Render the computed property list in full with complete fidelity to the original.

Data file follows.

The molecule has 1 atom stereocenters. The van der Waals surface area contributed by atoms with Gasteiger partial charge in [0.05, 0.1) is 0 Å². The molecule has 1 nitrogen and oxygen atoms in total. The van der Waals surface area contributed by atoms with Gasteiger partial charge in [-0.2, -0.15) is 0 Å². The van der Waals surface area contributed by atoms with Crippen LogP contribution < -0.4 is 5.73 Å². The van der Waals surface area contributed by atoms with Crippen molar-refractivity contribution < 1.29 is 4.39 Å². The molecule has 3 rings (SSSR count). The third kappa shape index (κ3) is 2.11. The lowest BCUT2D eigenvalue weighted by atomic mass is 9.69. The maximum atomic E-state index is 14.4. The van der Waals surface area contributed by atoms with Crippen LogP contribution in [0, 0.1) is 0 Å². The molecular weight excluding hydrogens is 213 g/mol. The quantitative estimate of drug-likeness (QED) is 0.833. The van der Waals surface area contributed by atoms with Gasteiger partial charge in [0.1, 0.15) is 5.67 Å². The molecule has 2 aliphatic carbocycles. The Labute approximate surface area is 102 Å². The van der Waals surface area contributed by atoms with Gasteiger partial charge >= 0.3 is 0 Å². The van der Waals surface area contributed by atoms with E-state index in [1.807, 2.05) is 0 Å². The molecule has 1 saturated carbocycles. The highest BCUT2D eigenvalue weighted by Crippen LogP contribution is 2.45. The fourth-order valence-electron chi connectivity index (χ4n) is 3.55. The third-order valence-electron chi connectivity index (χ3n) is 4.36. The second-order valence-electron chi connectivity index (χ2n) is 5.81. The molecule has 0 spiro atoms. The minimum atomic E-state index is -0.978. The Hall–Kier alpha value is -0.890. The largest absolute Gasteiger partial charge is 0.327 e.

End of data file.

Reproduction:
The molecule has 1 atom stereocenters. The van der Waals surface area contributed by atoms with Gasteiger partial charge in [0.05, 0.1) is 0 Å². The molecule has 1 nitrogen and oxygen atoms in total. The van der Waals surface area contributed by atoms with Gasteiger partial charge in [-0.2, -0.15) is 0 Å². The van der Waals surface area contributed by atoms with Crippen LogP contribution < -0.4 is 5.73 Å². The van der Waals surface area contributed by atoms with Crippen molar-refractivity contribution < 1.29 is 4.39 Å². The molecule has 3 rings (SSSR count). The third kappa shape index (κ3) is 2.11. The lowest BCUT2D eigenvalue weighted by atomic mass is 9.69. The maximum atomic E-state index is 14.4. The van der Waals surface area contributed by atoms with Crippen LogP contribution in [0, 0.1) is 0 Å². The molecular weight excluding hydrogens is 213 g/mol. The quantitative estimate of drug-likeness (QED) is 0.833. The van der Waals surface area contributed by atoms with Gasteiger partial charge in [0.1, 0.15) is 5.67 Å². The molecule has 2 aliphatic carbocycles. The Labute approximate surface area is 102 Å². The van der Waals surface area contributed by atoms with Gasteiger partial charge >= 0.3 is 0 Å². The van der Waals surface area contributed by atoms with E-state index in [1.807, 2.05) is 0 Å². The molecule has 1 saturated carbocycles. The highest BCUT2D eigenvalue weighted by Crippen LogP contribution is 2.45. The fourth-order valence-electron chi connectivity index (χ4n) is 3.55. The third-order valence-electron chi connectivity index (χ3n) is 4.36. The second-order valence-electron chi connectivity index (χ2n) is 5.81. The molecule has 0 spiro atoms. The minimum atomic E-state index is -0.978. The Hall–Kier alpha value is -0.890. The largest absolute Gasteiger partial charge is 0.327 e.